Business is not your enemy

September 19th, 2008

Wisconsin blogger Michael Mathias is someone I don’t understand at all.

That’s not to say he’s a bad human being.

We just share hardly any mental common ground.

For example, best viagra sovaldi this morning he had a post that postulated that Milwaukee-area businesses would be thrilled by the failure of Milwaukee Public Schools:

Well Milwaukee’s business community should be delighted:

The Milwaukee School Board voted Thursday night to begin looking into dissolving the Milwaukee Public Schools system.

The completely unexpected 6-to-3 vote followed a gloomy assessment of the short- and long-term financial situation of MPS from Superintendent William Andrekopoulos and several board members.

The resolution called for the administration to examine state and federal guidelines for dissolving the school district and who would be responsible for educating children in Milwaukee if that happened.

Voting for the resolution were board members Danny Goldberg, sildenafil purchase Jennifer Morales, Jeff Spence, Bruce Thompson, Terry Falk and Tim Petersons. Voting against were Peter Blewett, Michael Bonds and Charlene Hardin.

We should be hearing nothing but praise for the move from the usual suspects, right? Isn’t this what Tim Sheehy and the members of the Metropolitan Milwaukee Association of Commerce have been hoping for all these years?

Wasn’t this the desired outcome when we introduced “competition” into the education system by awarding taxpayer dollars to “schools” (i.e. the Little Beating Heart of Academic Excellence Academy) that didn’t have to follows the same standards MPS operates under in either teacher compensation or benefits, or testing or reporting, or educating special education students or students who were disciplinary problems?

To me, this post illustrates two misunderstandings:

  1. Michael doesn’t seem to understand that nothing is more important to a business than educated workers and consumers. I’ve lost count of the number of times I’ve heard a business owner express dismay that they had to retrain a new hire to do the simplest things. Businesses WANT education to work and businesses are the entities that suffer second most when it does not. (The people who suffer the most are the ones who fail to get/achieve a decent education.)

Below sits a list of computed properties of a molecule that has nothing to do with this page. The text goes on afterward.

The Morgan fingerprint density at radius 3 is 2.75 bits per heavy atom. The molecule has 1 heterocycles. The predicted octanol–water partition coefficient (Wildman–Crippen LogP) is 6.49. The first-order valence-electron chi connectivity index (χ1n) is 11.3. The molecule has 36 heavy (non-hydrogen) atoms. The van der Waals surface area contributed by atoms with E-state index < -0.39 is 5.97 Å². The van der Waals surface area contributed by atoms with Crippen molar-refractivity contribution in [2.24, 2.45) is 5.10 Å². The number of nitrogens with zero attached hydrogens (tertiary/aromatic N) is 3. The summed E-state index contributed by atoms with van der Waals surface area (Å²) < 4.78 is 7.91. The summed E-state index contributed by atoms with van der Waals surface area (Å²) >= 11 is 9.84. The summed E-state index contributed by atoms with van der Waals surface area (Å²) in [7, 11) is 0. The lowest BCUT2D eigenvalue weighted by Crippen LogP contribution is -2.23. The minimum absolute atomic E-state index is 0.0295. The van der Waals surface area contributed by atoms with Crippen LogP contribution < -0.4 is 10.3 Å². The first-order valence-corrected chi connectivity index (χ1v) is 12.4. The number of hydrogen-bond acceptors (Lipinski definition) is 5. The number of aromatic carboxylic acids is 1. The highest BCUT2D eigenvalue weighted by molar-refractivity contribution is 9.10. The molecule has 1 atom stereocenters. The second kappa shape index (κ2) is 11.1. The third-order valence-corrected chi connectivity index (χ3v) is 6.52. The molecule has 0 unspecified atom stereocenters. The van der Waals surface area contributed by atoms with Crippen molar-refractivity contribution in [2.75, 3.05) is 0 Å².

2. The second misunderstanding is that business is somehow plotting against the rest of us. That’s just silly. Business is what keeps all of us employed and productive. Government’s depend on business for revenue. Non-profits depend on business for donations. Without business, there would be no goods or services to buy and no salaries to buy them with. Is business perfect? Nope. Are some businesses evil? Yep, because some people are evil and businesses are run by people. But the mere existence of business does incalculably more good in a capitalistic society like ours than it does harm.

    Entry Filed under: Blogs,Milwaukee

4 Comments Add your own

  • 1. grumps  |  September 19th, 2008 at 9:35 am

    Businesses will say that they want a well-educated and finely-trained workforce. However, they balk when faced with the costs of that education. Even when their business requires specialized skills or specific vocabulary and curricula they will shy away from providing it themselves.

    They expect that “The Public,” meaning someone else, will pay for training that workforce.

  • 2. Debunked  |  September 19th, 2008 at 11:24 am

    And further, businesses only want as much education as is necessary – and no more.

    They don’t need college educated individuals to screw bolts onto a car frame or to snap together a couple of pieces of plastic at the end of an assembly line.

    And if those people are too educated, they’ll want more money. So the businesses will instead outsource the jobs to other countries with less education and people willing to work for lower pay, thus putting more Americans out of work, the economy weakens, the money system falters, education goes to hell, and the average American is no better off than those in Indonesia willing to work for 50 cents an hour.

    Oh, wait…

  • 3. charliesaurus  |  September 19th, 2008 at 9:35 pm

    Grumps – I got to tell you… It’s not a matter of balking at the price… it’s a matter of staying in business. I run a small business – and find that the more government gets involved – the harder it is to actually keep people employed and keep the doors open.

    In truth, Government doesn’t have to worry about being financially responsible. One vote and *POOF* more money appears with an extra fee here and a sales tax there.

    I can’t magically *POOF* myself more money and business.

    And – I am not impressed by people who get to keep their jobs, regardless of their performance and results. If I do a bad job, no one’s going to make excuses for me. I’ll just go out of business. (Maybe if I was a super-large business, I’d get bailed out… but I digress.)

    And, let’s be honest – It’s just crazy to believe that simply throwing more money at it will fix it. It’s just not that simplistic.

  • 4. Aaron  |  September 20th, 2008 at 9:43 am

    We just share hardly any mental common ground.

    When it comes to understanding the world around me, I’ve got more in common with a salad fork.

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